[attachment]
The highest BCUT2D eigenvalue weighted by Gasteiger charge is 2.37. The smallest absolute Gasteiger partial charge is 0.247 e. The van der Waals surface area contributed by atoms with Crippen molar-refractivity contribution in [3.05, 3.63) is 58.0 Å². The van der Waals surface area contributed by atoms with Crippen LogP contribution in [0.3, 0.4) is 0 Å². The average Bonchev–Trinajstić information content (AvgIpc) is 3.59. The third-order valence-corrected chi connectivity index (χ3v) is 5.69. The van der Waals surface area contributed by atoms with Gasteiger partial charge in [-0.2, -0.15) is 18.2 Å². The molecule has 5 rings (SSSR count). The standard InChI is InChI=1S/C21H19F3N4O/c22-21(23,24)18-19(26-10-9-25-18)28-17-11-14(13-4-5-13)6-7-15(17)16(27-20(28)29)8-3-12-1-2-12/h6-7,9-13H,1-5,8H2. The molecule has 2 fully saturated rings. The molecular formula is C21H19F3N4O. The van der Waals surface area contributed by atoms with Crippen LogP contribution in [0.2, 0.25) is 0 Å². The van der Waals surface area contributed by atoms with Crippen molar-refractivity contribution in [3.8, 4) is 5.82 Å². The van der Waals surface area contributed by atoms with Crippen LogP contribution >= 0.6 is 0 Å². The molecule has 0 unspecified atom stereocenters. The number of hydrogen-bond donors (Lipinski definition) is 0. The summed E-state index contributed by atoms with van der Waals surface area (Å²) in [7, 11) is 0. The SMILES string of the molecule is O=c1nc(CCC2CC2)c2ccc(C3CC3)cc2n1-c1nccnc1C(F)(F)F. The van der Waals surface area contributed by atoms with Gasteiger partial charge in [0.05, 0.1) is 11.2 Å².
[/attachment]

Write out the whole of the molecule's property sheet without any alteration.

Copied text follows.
The highest BCUT2D eigenvalue weighted by Gasteiger charge is 2.37. The smallest absolute Gasteiger partial charge is 0.247 e. The van der Waals surface area contributed by atoms with Crippen molar-refractivity contribution in [3.05, 3.63) is 58.0 Å². The van der Waals surface area contributed by atoms with Crippen LogP contribution in [0.3, 0.4) is 0 Å². The average Bonchev–Trinajstić information content (AvgIpc) is 3.59. The third-order valence-corrected chi connectivity index (χ3v) is 5.69. The van der Waals surface area contributed by atoms with Gasteiger partial charge in [-0.2, -0.15) is 18.2 Å². The molecule has 5 rings (SSSR count). The standard InChI is InChI=1S/C21H19F3N4O/c22-21(23,24)18-19(26-10-9-25-18)28-17-11-14(13-4-5-13)6-7-15(17)16(27-20(28)29)8-3-12-1-2-12/h6-7,9-13H,1-5,8H2. The molecule has 2 fully saturated rings. The molecular formula is C21H19F3N4O. The van der Waals surface area contributed by atoms with Crippen LogP contribution in [0.2, 0.25) is 0 Å². The van der Waals surface area contributed by atoms with Crippen molar-refractivity contribution in [3.8, 4) is 5.82 Å². The van der Waals surface area contributed by atoms with Crippen LogP contribution >= 0.6 is 0 Å². The molecule has 0 unspecified atom stereocenters. The number of hydrogen-bond donors (Lipinski definition) is 0. The summed E-state index contributed by atoms with van der Waals surface area (Å²) in [7, 11) is 0. The SMILES string of the molecule is O=c1nc(CCC2CC2)c2ccc(C3CC3)cc2n1-c1nccnc1C(F)(F)F. The van der Waals surface area contributed by atoms with Gasteiger partial charge in [0.05, 0.1) is 11.2 Å².